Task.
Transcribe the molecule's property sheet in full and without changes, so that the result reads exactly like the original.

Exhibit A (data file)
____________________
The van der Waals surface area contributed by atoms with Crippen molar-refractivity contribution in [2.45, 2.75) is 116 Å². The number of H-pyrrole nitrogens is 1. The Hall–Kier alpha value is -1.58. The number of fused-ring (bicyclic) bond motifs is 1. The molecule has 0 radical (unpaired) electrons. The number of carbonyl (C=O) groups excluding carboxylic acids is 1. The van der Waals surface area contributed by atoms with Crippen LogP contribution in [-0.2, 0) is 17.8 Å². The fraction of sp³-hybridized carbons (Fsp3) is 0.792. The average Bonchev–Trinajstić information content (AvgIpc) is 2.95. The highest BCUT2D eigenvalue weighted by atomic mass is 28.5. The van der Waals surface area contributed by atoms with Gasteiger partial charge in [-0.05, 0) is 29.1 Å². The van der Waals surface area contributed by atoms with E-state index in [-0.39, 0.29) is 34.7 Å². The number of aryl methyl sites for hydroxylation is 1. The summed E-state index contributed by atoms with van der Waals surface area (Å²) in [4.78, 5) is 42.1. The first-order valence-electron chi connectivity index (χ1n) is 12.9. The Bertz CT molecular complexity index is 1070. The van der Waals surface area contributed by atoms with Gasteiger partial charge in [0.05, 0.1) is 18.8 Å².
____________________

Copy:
The van der Waals surface area contributed by atoms with Crippen molar-refractivity contribution in [2.45, 2.75) is 116 Å². The number of H-pyrrole nitrogens is 1. The Hall–Kier alpha value is -1.58. The number of fused-ring (bicyclic) bond motifs is 1. The molecule has 0 radical (unpaired) electrons. The number of carbonyl (C=O) groups excluding carboxylic acids is 1. The van der Waals surface area contributed by atoms with Crippen LogP contribution in [-0.2, 0) is 17.8 Å². The fraction of sp³-hybridized carbons (Fsp3) is 0.792. The average Bonchev–Trinajstić information content (AvgIpc) is 2.95. The highest BCUT2D eigenvalue weighted by atomic mass is 28.5. The van der Waals surface area contributed by atoms with Gasteiger partial charge in [-0.05, 0) is 29.1 Å². The van der Waals surface area contributed by atoms with E-state index in [-0.39, 0.29) is 34.7 Å². The number of aryl methyl sites for hydroxylation is 1. The summed E-state index contributed by atoms with van der Waals surface area (Å²) in [4.78, 5) is 42.1. The first-order valence-electron chi connectivity index (χ1n) is 12.9. The Bertz CT molecular complexity index is 1070. The van der Waals surface area contributed by atoms with Gasteiger partial charge in [0.05, 0.1) is 18.8 Å².